Why Everyone Should Plan To Retire Early

Ever talk with someone about retirement, and hear that they’re going to need to work until they’re 70? Or that they’ll have to keep working forever? Even though a lot of folks in the financial media will tell you to delay retirement until 70, there’s a good reason to plan a much earlier retirement than that.

In fact, everyone should plan to retire early – even if they don’t want to, or don’t intend to.

Today, I’m going to make the case that even if you hate the FIRE movement (like someone?) you should financially plan to retire early. Don’t get out your pitchforks – I’m not advocating everyone retire at 35 and travel the world, or something like that.

I’m going to educate you on the cold hard facts about why planning to work into your late 60’s or 70’s will not work – and what you can do about it.

Lets explore.

Why Everyone Should Plan To Retire Early

Retiring Before 70 – “Early” Retirement?

Quite a bit of the advice to wait until age seventy to retire comes from planning for Social Security. Every year you wait after hitting your “full retirement age” (65 if you were born 1937 or earlier; 67 if you were born after) you’ll receive more money. You hit your maximum benefit by waiting until age 70 to collect benefits. Your benefits increase between six and eight percent – a risk free return you literally can’t get anywhere else.

Where have I seen this discussed? Check out:

When did retiring at 70 become the “new normal”? It’s really not. According to this survey from U.S. News and World Report, most people plan to retire at 65. A quarter plan to retire sooner, and a quarter later.

But as they say:

“The best laid plans of mice and men often go awry. .”

Expected Versus Actual Retirement Age

As usual in life, people are very optimistic about the control they’re going to have over their future situation. Their current employment will remain stable, and they (and their family) will remain healthy. Bad things might happen, but those will happen to other people.

For those not anywhere near your fifties or sixties – you’ll still want to read through this. Your future self will thank you. I am currently thirty eight, and I still think about stuff like this. You should too.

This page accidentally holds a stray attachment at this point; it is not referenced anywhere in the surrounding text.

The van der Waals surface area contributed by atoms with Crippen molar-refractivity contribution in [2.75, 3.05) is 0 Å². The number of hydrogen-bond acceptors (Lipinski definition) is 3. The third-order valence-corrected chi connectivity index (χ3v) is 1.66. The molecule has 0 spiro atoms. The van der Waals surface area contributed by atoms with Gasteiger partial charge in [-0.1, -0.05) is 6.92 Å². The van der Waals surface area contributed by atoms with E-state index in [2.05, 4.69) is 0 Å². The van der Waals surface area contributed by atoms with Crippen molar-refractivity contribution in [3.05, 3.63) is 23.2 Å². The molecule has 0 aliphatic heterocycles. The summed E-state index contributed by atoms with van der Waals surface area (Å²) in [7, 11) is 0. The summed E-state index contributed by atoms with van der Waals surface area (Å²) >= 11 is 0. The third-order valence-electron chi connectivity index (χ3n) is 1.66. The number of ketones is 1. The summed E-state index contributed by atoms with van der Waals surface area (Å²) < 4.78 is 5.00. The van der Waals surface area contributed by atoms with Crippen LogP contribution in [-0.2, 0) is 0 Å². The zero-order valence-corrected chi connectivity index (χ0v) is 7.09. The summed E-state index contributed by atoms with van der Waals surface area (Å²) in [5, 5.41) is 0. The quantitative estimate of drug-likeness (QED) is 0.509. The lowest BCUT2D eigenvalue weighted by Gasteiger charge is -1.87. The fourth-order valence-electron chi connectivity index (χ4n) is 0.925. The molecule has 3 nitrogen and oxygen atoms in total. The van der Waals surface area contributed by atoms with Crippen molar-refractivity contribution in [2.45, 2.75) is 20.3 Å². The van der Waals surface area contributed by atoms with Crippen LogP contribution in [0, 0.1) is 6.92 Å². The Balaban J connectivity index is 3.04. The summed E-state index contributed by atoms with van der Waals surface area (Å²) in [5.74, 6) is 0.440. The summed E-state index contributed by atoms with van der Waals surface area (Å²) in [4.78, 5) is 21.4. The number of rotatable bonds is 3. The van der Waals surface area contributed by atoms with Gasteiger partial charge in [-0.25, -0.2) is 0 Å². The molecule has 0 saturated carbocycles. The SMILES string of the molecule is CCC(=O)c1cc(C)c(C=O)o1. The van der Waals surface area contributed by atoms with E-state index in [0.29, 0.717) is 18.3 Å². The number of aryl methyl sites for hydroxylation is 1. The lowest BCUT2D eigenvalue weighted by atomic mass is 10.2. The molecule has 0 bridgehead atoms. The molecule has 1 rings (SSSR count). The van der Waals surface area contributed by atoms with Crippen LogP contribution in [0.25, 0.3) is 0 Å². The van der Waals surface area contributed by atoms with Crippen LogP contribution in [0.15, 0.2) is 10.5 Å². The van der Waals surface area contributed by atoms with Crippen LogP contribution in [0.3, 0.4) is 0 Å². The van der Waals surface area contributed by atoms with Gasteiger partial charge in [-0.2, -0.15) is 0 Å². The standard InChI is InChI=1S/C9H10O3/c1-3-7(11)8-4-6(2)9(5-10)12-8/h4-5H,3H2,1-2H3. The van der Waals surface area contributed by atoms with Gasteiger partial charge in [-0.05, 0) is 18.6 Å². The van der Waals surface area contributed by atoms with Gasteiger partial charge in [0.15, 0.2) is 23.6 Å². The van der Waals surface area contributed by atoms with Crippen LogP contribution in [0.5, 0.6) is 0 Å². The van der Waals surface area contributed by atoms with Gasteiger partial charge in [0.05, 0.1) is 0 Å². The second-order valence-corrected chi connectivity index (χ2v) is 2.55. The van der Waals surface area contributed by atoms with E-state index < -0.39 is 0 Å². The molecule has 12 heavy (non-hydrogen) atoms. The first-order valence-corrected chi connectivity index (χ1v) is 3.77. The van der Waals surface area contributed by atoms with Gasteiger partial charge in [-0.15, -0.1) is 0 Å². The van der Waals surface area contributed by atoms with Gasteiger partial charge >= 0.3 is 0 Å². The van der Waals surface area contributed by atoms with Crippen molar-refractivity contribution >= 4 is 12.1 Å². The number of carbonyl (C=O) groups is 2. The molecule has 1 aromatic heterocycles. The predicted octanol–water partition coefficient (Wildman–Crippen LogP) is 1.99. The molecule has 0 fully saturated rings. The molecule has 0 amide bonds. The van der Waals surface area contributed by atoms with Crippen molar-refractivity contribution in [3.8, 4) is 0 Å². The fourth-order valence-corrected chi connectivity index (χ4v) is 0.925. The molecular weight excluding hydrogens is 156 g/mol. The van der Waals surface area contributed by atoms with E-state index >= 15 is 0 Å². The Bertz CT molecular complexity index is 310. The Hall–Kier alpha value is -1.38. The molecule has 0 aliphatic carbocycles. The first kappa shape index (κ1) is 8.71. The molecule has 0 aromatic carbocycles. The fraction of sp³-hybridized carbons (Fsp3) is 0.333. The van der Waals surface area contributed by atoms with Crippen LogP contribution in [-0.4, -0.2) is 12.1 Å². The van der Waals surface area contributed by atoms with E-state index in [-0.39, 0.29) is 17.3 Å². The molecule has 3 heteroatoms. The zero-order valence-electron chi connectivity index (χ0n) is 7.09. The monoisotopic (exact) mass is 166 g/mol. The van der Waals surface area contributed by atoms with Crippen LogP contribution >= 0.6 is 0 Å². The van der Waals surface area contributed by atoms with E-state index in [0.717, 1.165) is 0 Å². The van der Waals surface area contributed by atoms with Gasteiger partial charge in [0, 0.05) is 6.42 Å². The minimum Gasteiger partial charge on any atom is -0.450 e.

As they approach their sixties, they’ll find another reality colliding with the ideal their past self may have envisioned. They’ll have aging parents that require care, or care coordination. Perhaps their spouse will have a heart attack, stroke, or some other event and require care. They themselves may become disabled, or develop a chronic condition that makes working difficult. Or your children have children, and you want to help care for your grandchildren so they can go to work. Their employment situation may change – their employer closes, performs layoffs, or changes their needs and your job is no longer necessary.

It’s actually very hard to find a new, comparably paying job in your sixties.

Take a look at this interesting breakdown of actual versus expected retirement age from the Employee Benefit Research Institute (ERBI):

Before 609%35%
70 or older22%9%
Never retire10%N/A

You’ll notice a huge difference in expectation versus reality. Thirty five percent of people retire before age sixty – that’s over a third! All in all, most people (55%) retire before sixty five. This is true even though only 20% of people expected to retire that soon.

Why People Actually Retire

So, if people want to retire later, why aren’t they just retiring later?

Well, remember that list of events in the last section that will happen to “other people”? Yes, it’s often one of those things. Specifically, we’re going to look at ERBI’s 2014 research on the topic.

CMO Note – sometime after I put this article up, ERBI took the PDF of this research down or moved it. You can access it from the WayBack machine.

All in all, about half of people retire earlier than planned.

But why?

  • 61% retired due to health problems or disability
  • 18% experienced a negative change at their company, like getting laid off or their employer shutting down
  • 18% had to care for a spouse or other family member
  • 22% cited “other work-related reasons” which could include feeling unwelcome
  • 7% experienced changes in the skills required for their jobs

You’ll notice this adds up to over 100% – people can select multiple reasons. It’s sometimes not a single event, but a collection of events with one tipping point that brings folks into retirement.

So there you have it. Most people retire early, even though some of the headlines would have you thinking you can and should be planning to work into your seventies.

What The Data Means

Now you know the facts. Most people retire much earlier than they thought they would. A significant number – over a third! – retire in their 50’s or sooner (like our good FIRE friends). Creating a retirement plan as if you’re going to work late in life is just asking for financial disaster.

If you’re forced into early retirement before you’re financially ready, you’re going to be reliant on Social Security to make up the shortfall. You may have to live lean, downsizing your home for extra money, or pinch pennies every day.